The Quest For Brutus
September 22, 2010
Hunting a giant buck in the suburbs of Atlanta, Georgia, near houses, highways, barking dogs and nature hikers demands a special kind of dedication. Bob Coombs of Roswell, Georgia, persevered last season and won the contest!
Photos courtesy of Bob Coombs.
The whitetail's amazing ability to adapt to an infinite variety of habitats has been stated many times. Without question, this special quality is one of the primary reasons the animal is generally considered to be the No. 1 big game species in North America. Diverse habitat conditions dictate that hunters must also be adaptable, particularly in regard to modifying methods used to pursue these great deer.
Few situations require more adjustment on the hunter's part than bowhunting whitetails in a highly urban environment. Over the last few years, Bob Coombs has hunted several locations within the suburbs of northern Fulton County, an area that has experienced extreme urbanization due to its proximity to Atlanta.
Despite the ongoing changes in land use, deer can be found in scattered small-acreage tracts of land not yet developed, and along drainages, both natural and manmade. In many cases, these drainages are rugged, rock-filled ravines, commonly referred to as "greenbelts" because they have been covered by dense thickets of kudzu, privet and small hardwoods.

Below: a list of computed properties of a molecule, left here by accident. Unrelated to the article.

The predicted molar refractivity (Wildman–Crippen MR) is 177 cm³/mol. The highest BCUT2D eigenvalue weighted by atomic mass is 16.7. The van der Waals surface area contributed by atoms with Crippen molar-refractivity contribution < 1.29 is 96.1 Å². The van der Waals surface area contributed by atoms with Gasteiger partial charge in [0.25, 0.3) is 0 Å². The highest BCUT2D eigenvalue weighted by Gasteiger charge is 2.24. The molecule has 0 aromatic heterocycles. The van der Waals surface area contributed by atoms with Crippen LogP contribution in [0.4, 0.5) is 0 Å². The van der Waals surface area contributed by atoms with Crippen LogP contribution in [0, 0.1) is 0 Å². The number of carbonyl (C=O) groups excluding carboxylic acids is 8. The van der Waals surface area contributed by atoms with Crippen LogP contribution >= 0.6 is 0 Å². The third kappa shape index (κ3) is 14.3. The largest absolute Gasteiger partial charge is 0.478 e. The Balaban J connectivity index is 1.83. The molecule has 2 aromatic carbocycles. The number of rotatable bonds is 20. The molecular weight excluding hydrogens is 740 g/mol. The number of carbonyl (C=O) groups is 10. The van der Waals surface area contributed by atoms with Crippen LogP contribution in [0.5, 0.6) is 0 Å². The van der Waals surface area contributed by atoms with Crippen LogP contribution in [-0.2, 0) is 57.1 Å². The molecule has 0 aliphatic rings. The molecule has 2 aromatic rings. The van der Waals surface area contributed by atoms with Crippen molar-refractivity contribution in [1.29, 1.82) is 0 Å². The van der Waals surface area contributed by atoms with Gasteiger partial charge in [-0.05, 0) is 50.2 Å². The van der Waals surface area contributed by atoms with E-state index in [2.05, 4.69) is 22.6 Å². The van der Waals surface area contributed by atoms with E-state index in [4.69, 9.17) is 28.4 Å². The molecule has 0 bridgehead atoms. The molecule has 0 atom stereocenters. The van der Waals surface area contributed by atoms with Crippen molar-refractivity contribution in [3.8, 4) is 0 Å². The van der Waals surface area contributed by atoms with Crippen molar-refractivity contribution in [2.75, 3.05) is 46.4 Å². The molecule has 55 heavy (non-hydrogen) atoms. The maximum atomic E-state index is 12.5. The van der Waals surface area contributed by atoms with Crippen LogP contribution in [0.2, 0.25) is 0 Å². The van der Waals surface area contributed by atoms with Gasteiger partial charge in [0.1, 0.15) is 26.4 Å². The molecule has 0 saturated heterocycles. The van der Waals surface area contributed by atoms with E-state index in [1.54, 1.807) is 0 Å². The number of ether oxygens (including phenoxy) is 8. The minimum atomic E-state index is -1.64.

During the 2005-2006 season, Bob hunted a 50-acre tract of mature hardwoods located on a rounded hilltop above a small creek. Houses and a four-lane highway bordered the wooded knoll. On the final day of the season, the hunter settled into position well before daybreak, enduring subfreezing temperatures and brisk northerly winds. Weeks earlier, he had sighted a huge wide-racked buck on the hill, but on this morning the woods remained totally devoid of deer activity.
"Cold and hungry, I had decided to take a quick break for lunch and was lowering my bow to the ground," Bob said. "At that same moment, a 4-point buck and a doe suddenly came running up the hillside, followed seconds later by the giant buck. I immediately tried to pull the bow up, but only succeeded in getting the rope tangled with several of my equipment straps."
The hunter looked on as the three deer disappeared over the top of the hill. After remaining in the stand for a short while to see if the buck might return, he took a quick lunch break. The afternoon was uneventful, but in the near darkness of late evening as Bob prepared to leave the stand, he suddenly spotted the 4-pointer and doe almost directly below. Although the big deer was not in sight, he could hear the sounds of antlers raking and breaking tree branches a short distance away.
"That experience was a tough way to end the season," Bob said. "My only hope was that the buck would survive to the following fall."